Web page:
As the New York co-op and condo markets continue to cool, the question for many a would-be seller is whether to absorb the contraction is prices, or to rent out their unit and wait for the market to make a comeback. The answer may be contingent upon the subletting policies in your co-op. Even in a condo, where owners have more latitude to make such decisions without the approval and/or input of the board, the decision may be more complicated than one thinks.
What to Consider
Owners should consider several factors relative to subletting or leasing out their units. The most pressing consideration is timing. “Unless a seller needs to sell the unit when relocating due to co-op or condo rules, they can rent out the unit for a pretty penny in New York City,” says Joanna Mayfield Marks, a broker with Halstead in their Brooklyn division. “When the sales market is soft, it makes sense for a seller to hold their asset until there's a positive correction,” The decision to sell or sublet when relocating may also rest on whether the owner needs the proceeds to purchase a new unit wherever they are moving to, or whether they are content to rent themselves for some period of time.
Of course, another consideration is the sublet policy in your building. Many buildings prohibit subletting altogether, and others limit the option to a year or two, perhaps three. “Co-op boards are not flexible, and it is difficult for them to amend their subletting amid other policies because it is a multi-headed dragon,” says Mayfield Marks. “I think the ability to rent without limitation is one of the reasons buyers are drawn to condominiums. What many buyers don't realize is that even in condos, the ratios of rental versus owner-occupied units is still very important. Lenders look for certain ratios of owner occupancy when evaluating their risk in the asset. Down payment requirements may vary if owner-occupancy is low.”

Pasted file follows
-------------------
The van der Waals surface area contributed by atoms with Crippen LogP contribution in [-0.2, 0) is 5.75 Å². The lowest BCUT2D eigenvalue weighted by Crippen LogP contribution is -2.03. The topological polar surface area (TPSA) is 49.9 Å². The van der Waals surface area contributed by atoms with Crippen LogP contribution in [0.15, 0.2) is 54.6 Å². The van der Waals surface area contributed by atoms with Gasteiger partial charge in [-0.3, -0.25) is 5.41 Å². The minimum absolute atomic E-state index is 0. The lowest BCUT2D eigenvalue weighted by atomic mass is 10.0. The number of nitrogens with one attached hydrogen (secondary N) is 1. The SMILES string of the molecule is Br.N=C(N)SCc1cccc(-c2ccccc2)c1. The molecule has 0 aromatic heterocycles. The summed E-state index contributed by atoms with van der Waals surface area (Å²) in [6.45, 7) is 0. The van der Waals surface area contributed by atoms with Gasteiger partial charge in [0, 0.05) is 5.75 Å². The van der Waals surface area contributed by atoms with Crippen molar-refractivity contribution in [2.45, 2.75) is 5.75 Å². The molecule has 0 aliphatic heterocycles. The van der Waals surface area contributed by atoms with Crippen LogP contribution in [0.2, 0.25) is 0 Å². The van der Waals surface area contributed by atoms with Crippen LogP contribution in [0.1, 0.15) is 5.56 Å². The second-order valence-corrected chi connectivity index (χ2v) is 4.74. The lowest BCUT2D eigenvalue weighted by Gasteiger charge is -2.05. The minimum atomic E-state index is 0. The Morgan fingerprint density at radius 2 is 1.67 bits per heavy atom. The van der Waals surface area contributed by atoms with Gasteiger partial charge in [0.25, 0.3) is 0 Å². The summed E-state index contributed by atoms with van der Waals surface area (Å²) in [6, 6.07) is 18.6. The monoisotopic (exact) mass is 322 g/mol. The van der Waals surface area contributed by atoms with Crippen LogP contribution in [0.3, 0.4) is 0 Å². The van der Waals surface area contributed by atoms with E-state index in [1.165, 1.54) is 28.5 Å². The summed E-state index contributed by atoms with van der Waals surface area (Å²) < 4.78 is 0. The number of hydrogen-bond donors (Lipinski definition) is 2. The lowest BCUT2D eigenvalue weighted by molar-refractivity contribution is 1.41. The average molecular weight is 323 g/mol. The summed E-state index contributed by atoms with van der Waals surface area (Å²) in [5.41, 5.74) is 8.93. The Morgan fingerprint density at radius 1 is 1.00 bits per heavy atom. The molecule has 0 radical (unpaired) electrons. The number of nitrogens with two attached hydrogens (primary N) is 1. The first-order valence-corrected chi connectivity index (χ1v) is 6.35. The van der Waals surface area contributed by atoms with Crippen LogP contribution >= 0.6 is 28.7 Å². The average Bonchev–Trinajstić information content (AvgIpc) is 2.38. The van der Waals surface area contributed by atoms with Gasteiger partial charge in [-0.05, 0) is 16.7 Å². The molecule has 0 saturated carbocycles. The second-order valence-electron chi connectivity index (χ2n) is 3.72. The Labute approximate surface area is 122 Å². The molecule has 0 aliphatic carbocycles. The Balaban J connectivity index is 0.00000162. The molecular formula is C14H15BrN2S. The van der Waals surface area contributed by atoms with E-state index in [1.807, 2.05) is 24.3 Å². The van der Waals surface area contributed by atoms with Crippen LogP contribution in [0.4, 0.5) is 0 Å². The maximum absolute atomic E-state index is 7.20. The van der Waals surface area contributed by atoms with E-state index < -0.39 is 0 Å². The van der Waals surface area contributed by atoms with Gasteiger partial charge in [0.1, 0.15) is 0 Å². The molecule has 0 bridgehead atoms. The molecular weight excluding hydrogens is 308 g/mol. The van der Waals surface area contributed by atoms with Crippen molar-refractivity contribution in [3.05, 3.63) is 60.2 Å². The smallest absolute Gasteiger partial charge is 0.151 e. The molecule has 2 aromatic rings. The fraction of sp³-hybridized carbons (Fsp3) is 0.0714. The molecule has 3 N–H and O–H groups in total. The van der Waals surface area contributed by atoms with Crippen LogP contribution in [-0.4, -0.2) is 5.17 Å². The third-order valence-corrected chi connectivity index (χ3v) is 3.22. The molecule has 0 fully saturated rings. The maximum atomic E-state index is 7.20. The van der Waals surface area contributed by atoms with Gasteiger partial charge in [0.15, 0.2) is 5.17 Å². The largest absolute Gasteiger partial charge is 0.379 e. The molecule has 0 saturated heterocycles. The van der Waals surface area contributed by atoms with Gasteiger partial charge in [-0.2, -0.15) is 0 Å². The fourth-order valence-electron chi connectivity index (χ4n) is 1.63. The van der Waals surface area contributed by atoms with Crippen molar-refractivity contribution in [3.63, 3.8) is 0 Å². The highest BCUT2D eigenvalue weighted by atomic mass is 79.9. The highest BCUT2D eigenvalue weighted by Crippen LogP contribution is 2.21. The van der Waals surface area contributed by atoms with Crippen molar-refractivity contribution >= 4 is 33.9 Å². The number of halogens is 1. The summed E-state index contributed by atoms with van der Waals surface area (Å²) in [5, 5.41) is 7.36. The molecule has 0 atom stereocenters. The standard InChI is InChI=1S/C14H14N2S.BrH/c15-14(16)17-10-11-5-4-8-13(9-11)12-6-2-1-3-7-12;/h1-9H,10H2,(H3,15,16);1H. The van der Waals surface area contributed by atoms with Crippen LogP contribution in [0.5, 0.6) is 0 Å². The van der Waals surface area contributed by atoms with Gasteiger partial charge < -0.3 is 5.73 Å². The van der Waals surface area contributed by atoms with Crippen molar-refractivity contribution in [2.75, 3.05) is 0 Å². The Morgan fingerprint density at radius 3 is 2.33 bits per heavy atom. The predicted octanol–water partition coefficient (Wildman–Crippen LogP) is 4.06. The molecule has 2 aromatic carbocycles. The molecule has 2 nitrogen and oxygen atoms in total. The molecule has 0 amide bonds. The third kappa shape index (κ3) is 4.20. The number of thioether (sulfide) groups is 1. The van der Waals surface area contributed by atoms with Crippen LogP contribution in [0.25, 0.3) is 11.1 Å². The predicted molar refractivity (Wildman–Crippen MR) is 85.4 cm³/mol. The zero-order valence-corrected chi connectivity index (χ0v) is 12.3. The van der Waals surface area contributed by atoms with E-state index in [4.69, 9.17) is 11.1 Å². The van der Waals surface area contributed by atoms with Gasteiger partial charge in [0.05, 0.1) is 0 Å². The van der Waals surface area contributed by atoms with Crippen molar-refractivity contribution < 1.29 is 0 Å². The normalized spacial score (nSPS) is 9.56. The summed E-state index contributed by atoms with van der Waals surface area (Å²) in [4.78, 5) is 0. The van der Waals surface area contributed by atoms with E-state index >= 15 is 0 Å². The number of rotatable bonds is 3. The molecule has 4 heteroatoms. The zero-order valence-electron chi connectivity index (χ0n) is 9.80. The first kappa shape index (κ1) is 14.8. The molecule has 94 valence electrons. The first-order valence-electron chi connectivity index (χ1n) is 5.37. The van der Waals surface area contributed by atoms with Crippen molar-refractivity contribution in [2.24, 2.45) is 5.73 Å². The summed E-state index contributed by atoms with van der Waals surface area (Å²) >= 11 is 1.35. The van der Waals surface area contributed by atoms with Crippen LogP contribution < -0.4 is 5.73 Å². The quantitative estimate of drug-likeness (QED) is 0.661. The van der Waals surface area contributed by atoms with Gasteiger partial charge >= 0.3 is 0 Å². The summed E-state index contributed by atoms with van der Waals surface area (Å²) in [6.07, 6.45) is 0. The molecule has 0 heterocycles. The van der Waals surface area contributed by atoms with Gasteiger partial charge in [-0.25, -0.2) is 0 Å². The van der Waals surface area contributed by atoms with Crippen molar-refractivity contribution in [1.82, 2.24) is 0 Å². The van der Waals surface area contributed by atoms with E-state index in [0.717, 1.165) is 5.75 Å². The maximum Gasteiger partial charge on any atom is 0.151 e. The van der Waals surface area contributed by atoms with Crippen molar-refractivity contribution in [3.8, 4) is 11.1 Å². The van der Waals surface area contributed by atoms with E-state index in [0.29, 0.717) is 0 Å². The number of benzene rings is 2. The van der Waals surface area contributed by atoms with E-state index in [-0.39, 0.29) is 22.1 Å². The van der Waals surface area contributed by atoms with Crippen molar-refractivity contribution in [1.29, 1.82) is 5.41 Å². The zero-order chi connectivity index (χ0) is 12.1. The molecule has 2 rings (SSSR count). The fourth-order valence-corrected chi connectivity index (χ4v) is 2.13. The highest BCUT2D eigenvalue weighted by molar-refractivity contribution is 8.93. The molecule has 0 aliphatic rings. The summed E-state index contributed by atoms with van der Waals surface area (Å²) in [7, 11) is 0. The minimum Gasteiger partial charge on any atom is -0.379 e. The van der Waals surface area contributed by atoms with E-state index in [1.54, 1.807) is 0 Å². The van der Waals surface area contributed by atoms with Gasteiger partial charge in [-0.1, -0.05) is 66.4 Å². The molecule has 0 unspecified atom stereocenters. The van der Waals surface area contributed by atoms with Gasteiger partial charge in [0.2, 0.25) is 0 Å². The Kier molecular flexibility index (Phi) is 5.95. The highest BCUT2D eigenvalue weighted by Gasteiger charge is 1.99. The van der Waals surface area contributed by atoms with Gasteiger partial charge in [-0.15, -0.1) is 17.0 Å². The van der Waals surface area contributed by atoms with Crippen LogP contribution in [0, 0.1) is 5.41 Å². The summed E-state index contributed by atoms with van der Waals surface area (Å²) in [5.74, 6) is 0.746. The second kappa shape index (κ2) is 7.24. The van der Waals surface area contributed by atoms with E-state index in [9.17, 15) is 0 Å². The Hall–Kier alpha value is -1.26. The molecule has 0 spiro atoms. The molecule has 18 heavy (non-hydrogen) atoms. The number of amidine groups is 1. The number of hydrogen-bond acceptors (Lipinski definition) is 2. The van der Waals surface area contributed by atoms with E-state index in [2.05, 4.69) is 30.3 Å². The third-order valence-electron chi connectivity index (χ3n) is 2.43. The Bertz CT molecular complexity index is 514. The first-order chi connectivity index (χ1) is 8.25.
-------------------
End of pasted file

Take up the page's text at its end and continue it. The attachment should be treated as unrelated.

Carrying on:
Harley Seligman, senior vice president of National Co-op Bank, based in New York confirms that the percentage of sublet units is important to lenders when considering individual unit loans as well as underlying permanent mortgages. The percentage acceptable varies from 30% to 50% depending on lender. FNMA requirements are set at 51% owner-occupied.
Another consideration is the capital gains tax on co-op and condo units. IRS rules require that owners must reside in the unit for two out of five years to qualify for capital gains exemption upon sale. Jayson Prisand, a partner with the law firm of Prisand Mellina Underlack & Co. located in Plainview, New York, confirms that this rule is in effect for the capital gains exemption of up to $250,000 for individuals and up to $500,000 for married couples.
In the end, the decision as to whether to sell now or wait out the market by subletting is a difficult and complicated one. It’s also not one an owner can make alone or in a vacuum. Living in a community eliminates that option. If you find yourself in this situation check with your board about building policy and seek the advice of qualified brokers to get a realistic picture of the current market value of your unit.